Cultivating plants in grow bags has become very popular lately, and the popularity only seems to be growing.
Manufacturers constantly release new types, and growers are simply crazy about them.
However, nothing is perfect in the world of gardening, so you should definitely look at both sides before purchasing these bags.
To help you make a decision, I’ll go through 7 grow bags disadvantages and take the factors listed below into consideration:
• Water consumption
Let’s get into details!
1. Some Grow Bags Contain Plastic
The truth is that not all grow bags are environmentally friendly. You only need to hear one word to understand why – plastics (or more precisely, polyethylene). (1)
Grow bags that contain polyethylene, or any other substances derived from petroleum hydrocarbons (2), are not biodegradable.
You’ll need to buy a new grow bag sooner or later if you want to continue using this type of cultivation.
This means that grow bags containing the abovementioned materials will end up in a landfill, which is far from good for the environment.
If you decide to use these types of plant containers, you need to look for “biodegradable” on the packaging.
2. You Need To Water More
Growing plants in this type of container means more frequent watering!
These bags are praised for their porosity, but that’s a double-edged sword.
The water evaporation rate will significantly increase because of porosity, which will result in higher watering needs for your plants.
I was unaware of this feature of grow bags when I bought one for the first time, and porosity was one of the main reasons I bought them in the first place.
So, I ended up with dehydrated tomatoes and struggled to bring them back to life.
Therefore, if you start cultivating plants in these bags, be prepared to use your watering can quite often.
3. They Are Not Much To Look At
Growers rarely talk about the appearance of their garden as long as their plants are healthy and happy.
I’m the same, and I was so excited to show my friends my first plants grown in these bags. One of the comments I got was, “Lindsey, are you sure there’s no prettier alternative to these bags?”
Well, if you pay attention to every detail and your garden looks pleasing, grow bags won’t really make an attractive addition.
These bags typically come in black or gray, and some may have handles. That’s pretty much it.
So when compared to other containers that come in various colors, shapes, and designs, grow bags come up short.
4. Larger Bags Are Heavy
Remember the wilted tomatoes I mentioned earlier? It was a determinate variety, Roma, to be precise. A 10-gallon bag was suitable for this variety.
After I solved the wilting problem, I had to move my 10-gallon grow bag full of large tomatoes. As you might assume, it was really hard for me to move it.
Choosing the right sized grow bag for tomatoes is essential, and the same goes for all other plant varieties.
If you are a single gardener and don’t have any help, grow bags aren’t an option if you plan to grow larger plant varieties.
5. They Aren’t Durable As Advertised
The next factor we should consider when it comes to grow bags is durability.
These containers will last more than a year but won’t last more than 10. Although 10 seems like a big number, there’s a catch.
Durability depends on several factors, such as manufacturer, material, and environment.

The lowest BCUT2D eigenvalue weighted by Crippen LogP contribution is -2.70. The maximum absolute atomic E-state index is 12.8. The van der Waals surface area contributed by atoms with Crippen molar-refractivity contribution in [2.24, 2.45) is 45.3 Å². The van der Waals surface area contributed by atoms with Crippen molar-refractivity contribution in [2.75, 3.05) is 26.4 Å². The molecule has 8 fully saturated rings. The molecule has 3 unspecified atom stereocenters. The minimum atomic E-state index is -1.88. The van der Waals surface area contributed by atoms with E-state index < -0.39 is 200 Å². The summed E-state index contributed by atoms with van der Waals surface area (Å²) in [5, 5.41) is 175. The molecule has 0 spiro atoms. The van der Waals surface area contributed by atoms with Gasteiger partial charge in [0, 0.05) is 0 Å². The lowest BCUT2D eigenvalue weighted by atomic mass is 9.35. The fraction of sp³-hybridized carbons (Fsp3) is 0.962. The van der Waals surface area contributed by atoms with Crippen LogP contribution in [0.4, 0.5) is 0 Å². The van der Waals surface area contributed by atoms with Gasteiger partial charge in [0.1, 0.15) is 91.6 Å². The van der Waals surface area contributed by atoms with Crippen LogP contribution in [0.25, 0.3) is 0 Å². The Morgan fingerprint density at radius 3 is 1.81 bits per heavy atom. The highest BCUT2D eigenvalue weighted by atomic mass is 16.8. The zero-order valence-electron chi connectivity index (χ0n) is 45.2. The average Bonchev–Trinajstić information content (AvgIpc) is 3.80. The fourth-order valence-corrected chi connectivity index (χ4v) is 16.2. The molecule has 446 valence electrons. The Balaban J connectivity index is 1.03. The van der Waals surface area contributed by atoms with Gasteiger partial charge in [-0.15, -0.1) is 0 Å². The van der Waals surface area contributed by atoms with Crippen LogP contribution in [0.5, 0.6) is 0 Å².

If you buy a high-quality grow bag made of durable materials and make sure all conditions are perfect, you can reuse the bag several times.
However, an average cost-effective bag typically lasts 2 seasons. This is especially true for grow bags used by beginners.
It may take longer than that to learn which conditions are suitable for these bags.
6. They Are Not Cost-Effective
How many times have you heard that plant cultivation and fabric pots make an excellent combination when it comes to price?
That’s partially true, but to understand the real cost of these bags, you need to understand the big picture.
When buying grow bags for the first time, you won’t spend nearly as much money as you would on standard nursery pots.
But if we go back to the previous section of this article, we’ll see that these containers typically last for about 2 seasons.
Consequently, the costs add up, so if your goal was to save some money using these bags, reconsider it.
7. Cleaning Becomes A Nightmare
Now comes my least favorite part of gardening, cleaning.
Contrary to popular belief, you can’t completely clean these bags with a pressure washer.
Remember that these containers are made of fabric, which is a material that encourages fungus.
You’ll need to clean the soil using water and leave the bags to dry for a couple of days. Then you need to wash them in a washing machine and dry them well (not in a dryer) before storage.
Here’s a video to teach you the process of cleaning grow bags:
Grow Bags: To Use Or Not To Use
After seeing the disadvantages of grow bags, there’s one question we should ask ourselves, why do so many growers use these bags?
If you live in an apartment or have limited space in your outdoor garden, these types of containers are an excellent option.
Smaller bags are lightweight and you can easily move them around your garden or balcony.
If you have issues with overwatering, fabric containers will help you avoid them. They’ll also regulate temperatures, i.e., won’t overheat.
You need to be aware of all the disadvantages of grow bags before you start using them.
Each grower has a different experience with plant cultivation, and what works for them may not work for you.
If you take everything above into consideration, I’m sure you won’t have any problems making a decision.
Until next time!